Protecting Patients From Surprise Medical Bills in Massachusetts
I had the honor of recently testifying at the Massachusetts State House regarding a solution for preventing surprise medical bills. Surprise medical bills, also known as "balance billing" or "out of network" bills occur when a patient unknowingly receives care from an out of network provider in a in-network hospital. Many times these charges are for pathology labs, radiology studies, anesthesia and emergency care. The root of the problem is that many insurance companies have narrow provider networks and often do not include these vital hospital based physicians within network.
The Massachusetts Society of Pathologists supports a solution: Massachusetts House Bill H. 932, "An Act relative to out of network bills", filed by Representative Gerard Cassidy (D, 9th Plymouth).
The key points of this bill include the following:
This issue is often portrayed as about protecting patients. In fact, the state legislature has already protected patients from unavoidable out of network bills. In 2012, a new law took effect making clear that patients who receive care from an out of network doctor at an in-network hospital are not responsible for paying out of network rates unless they voluntarily elect to be treated by an out of network physician. When unavoidable out of network care occurs, the patient’s insurance company must pay the higher, out of network rate. The patient is only responsible for his or her usual deductible or co-pay.
Disputes about unavoidable out of network billing in Massachusetts are between payers and providers. Patients are rightly held harmless. The solution to patients receiving balance bills is clear: current law should be enforced.
Unfortunately, this state statute only protects patients whose insurance plans are governed by Massachusetts law. As reflected in recent news reports, some residents do not get the benefit of this law because their insurance plans are governed by federal law, which does not prohibit these unwelcome surprises. That is why people insured by national companies or by self-funded insurance plans are burdened with these unexpected medical bills.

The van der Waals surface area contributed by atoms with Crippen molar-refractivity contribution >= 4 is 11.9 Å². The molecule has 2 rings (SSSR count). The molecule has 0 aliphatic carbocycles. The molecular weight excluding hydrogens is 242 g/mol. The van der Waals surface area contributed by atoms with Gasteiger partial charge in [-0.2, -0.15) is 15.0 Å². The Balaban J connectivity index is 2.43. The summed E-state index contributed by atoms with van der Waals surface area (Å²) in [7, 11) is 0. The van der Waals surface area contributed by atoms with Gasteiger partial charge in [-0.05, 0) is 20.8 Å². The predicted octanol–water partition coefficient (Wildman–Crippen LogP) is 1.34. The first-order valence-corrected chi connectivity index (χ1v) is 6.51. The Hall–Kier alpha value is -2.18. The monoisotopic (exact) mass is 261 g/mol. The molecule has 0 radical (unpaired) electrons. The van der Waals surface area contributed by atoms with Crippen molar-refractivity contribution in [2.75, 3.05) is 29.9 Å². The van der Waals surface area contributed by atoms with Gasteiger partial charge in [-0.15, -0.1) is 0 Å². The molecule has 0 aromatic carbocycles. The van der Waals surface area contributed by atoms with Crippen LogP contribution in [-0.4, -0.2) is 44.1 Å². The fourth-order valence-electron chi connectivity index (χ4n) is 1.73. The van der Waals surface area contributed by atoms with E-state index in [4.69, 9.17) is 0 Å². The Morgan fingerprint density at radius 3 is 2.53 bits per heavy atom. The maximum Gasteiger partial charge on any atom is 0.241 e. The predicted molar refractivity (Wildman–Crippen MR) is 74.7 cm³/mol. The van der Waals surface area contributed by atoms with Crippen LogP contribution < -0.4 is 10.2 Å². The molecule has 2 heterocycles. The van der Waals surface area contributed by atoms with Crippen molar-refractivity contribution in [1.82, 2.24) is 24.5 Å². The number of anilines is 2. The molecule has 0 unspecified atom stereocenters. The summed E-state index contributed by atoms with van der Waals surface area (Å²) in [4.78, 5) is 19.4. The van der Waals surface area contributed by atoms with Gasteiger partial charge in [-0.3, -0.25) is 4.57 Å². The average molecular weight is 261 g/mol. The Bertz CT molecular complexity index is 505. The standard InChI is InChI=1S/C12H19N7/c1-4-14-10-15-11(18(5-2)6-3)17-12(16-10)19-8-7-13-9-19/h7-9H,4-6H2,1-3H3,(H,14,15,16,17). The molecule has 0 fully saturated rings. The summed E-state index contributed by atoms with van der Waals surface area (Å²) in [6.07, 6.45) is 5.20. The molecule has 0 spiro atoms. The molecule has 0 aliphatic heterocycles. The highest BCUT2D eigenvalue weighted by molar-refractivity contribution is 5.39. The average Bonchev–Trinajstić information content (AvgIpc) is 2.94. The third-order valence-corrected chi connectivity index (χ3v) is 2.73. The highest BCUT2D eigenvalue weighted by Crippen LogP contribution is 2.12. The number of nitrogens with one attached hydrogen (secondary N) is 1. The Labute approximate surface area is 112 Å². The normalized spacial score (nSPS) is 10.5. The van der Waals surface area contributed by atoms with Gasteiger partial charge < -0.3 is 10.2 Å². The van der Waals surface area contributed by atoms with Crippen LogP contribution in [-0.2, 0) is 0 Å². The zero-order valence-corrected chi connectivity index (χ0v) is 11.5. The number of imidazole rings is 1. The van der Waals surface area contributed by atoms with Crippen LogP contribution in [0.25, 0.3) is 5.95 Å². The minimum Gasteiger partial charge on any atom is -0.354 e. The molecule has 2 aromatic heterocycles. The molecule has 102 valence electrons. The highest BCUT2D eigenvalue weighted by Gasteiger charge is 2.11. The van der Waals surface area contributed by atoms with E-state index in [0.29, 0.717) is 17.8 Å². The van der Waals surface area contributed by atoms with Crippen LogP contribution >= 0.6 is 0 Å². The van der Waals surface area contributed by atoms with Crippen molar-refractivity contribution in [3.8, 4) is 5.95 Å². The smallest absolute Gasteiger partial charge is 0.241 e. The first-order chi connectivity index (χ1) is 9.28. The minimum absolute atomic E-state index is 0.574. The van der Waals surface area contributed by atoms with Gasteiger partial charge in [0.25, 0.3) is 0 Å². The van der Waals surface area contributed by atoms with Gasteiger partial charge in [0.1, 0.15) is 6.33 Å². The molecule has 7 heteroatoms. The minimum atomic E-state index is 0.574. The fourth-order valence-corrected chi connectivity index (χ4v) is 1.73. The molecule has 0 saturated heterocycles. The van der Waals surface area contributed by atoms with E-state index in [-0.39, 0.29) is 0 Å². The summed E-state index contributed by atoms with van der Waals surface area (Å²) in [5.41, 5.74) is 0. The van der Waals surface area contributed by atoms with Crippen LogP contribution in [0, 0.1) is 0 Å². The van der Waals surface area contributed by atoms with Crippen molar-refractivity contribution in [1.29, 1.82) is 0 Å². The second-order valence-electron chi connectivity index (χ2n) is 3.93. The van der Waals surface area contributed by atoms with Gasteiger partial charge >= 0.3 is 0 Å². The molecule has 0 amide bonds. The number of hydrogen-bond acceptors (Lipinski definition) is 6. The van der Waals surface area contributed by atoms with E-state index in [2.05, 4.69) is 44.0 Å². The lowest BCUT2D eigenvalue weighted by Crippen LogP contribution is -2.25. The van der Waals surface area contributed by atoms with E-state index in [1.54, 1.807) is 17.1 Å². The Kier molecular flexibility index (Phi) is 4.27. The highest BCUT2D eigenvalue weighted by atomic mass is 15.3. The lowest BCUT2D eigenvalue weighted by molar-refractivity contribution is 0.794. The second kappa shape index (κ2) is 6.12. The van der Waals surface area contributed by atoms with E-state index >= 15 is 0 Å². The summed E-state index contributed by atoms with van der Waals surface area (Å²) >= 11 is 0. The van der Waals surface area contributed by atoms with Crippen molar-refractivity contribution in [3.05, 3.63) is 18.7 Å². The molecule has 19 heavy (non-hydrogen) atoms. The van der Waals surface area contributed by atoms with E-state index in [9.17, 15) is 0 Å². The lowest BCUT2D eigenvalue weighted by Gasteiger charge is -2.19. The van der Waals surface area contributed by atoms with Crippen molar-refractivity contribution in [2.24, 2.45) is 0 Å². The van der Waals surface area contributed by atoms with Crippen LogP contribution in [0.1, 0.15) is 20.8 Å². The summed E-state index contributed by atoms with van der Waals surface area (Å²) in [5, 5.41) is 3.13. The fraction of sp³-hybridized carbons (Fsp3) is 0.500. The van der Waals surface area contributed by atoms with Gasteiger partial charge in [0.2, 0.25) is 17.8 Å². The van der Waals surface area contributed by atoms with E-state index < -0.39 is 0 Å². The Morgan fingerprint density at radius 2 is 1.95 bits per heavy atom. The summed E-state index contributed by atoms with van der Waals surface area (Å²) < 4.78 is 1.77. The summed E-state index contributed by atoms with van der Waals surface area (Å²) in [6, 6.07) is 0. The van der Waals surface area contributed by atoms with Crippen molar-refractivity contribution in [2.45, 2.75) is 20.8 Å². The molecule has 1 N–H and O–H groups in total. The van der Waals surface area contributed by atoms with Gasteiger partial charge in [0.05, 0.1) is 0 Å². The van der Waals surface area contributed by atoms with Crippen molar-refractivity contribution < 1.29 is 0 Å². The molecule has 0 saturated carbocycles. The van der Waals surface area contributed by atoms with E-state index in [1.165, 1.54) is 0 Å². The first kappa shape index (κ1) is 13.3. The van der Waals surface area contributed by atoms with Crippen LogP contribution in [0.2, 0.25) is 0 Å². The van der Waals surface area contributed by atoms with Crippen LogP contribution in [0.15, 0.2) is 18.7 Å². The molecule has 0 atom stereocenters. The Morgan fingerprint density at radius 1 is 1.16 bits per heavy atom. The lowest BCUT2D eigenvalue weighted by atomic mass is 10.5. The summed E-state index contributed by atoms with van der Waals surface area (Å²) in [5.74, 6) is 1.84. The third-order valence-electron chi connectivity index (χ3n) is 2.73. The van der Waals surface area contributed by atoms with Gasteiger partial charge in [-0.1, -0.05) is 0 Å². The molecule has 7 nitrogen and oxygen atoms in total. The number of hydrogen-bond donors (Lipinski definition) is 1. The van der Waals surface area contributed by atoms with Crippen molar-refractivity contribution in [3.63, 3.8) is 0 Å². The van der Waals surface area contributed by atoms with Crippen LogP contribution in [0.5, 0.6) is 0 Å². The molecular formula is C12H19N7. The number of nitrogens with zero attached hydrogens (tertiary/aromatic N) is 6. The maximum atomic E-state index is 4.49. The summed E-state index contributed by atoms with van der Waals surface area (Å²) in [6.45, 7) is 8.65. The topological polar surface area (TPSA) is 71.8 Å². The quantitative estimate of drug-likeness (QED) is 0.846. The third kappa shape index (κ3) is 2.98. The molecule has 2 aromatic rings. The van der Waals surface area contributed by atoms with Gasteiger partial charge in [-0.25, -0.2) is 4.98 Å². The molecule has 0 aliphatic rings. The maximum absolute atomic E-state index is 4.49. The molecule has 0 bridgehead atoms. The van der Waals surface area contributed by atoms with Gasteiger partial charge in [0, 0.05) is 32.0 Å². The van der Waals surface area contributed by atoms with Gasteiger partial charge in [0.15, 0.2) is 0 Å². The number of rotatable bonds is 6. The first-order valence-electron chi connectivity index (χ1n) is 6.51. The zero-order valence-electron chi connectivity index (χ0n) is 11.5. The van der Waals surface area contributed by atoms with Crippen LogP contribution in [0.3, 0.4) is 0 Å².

Congress should act to protect patients in federally regulated plans. While we wait for Congress to act, H. 932 allows these plans to opt into the state’s system protecting patients from unavoidable out of network bills. This is an easy way to help Massachusetts residents in ERISA plans that the state is otherwise unable to regulate.
As the Massachusetts tackles the issue of unavoidable out of network bills, The Massachusetts Society of Pathologists respectfully suggests that legislation should include three components. Legislation should (1) establish a fair default rate for unavoidable out-of-network services, (2) prohibit a physician from balance billing a patient if the insurance carrier pays the default rate and (3) establish a mediation process for disputes arising from the provision of unavoidable out of network services.
This approach keeps the patient out of these disputes, sets up an appropriate rate for physician services that is consistent with the state’s important cost containment efforts, and creates a dispute resolution process between physicians and insurance carriers so any problems are addressed efficiently and with a minimum of expense.
We support the default rate proposal in H. 932 and oppose those proposed in the other bills.
When crafting a bill, we respectfully ask the Joint Committee on Financial Services to recognize that physicians in a hospital setting, including pathologists, cannot exercise discretion in the performance of their services. For the most part, pathologists are under legal and ethical obligations to perform services when specimens are referred within the hospital setting, whether or not the pathologist has a contract with the patient’s health insurance plan. Accordingly, hospital-based physicians should not be financially penalized, and payment for such services should reflect the market value of physician services.
When people purchase health insurance that lists in-network hospitals but the plan has failed to contract with essential hospital-based physician specialties, the health plan has deceived its customer into purchasing an insurance policy that is fundamentally deficient. We strongly urge that such deceptive trade practices be subject to state sanction. Patients should not be surprised when planned treatment at their in-network hospital includes out of network doctors because their health insurance plan has a limited network of doctors. Robust network adequacy is essential if we want to reduce the likelihood that a patient is unavoidably treated by an out of network doctor.
In conclusion, we believe it is paramount that the state’s solution includes a fair and transparent reimbursement standard that keeps patients out of the middle, strengthens their access to care, and keeps costs for services predictable. The Massachusetts Society of Pathologists looks forward to working with the Joint Committee on Financial Services in the weeks and months ahead.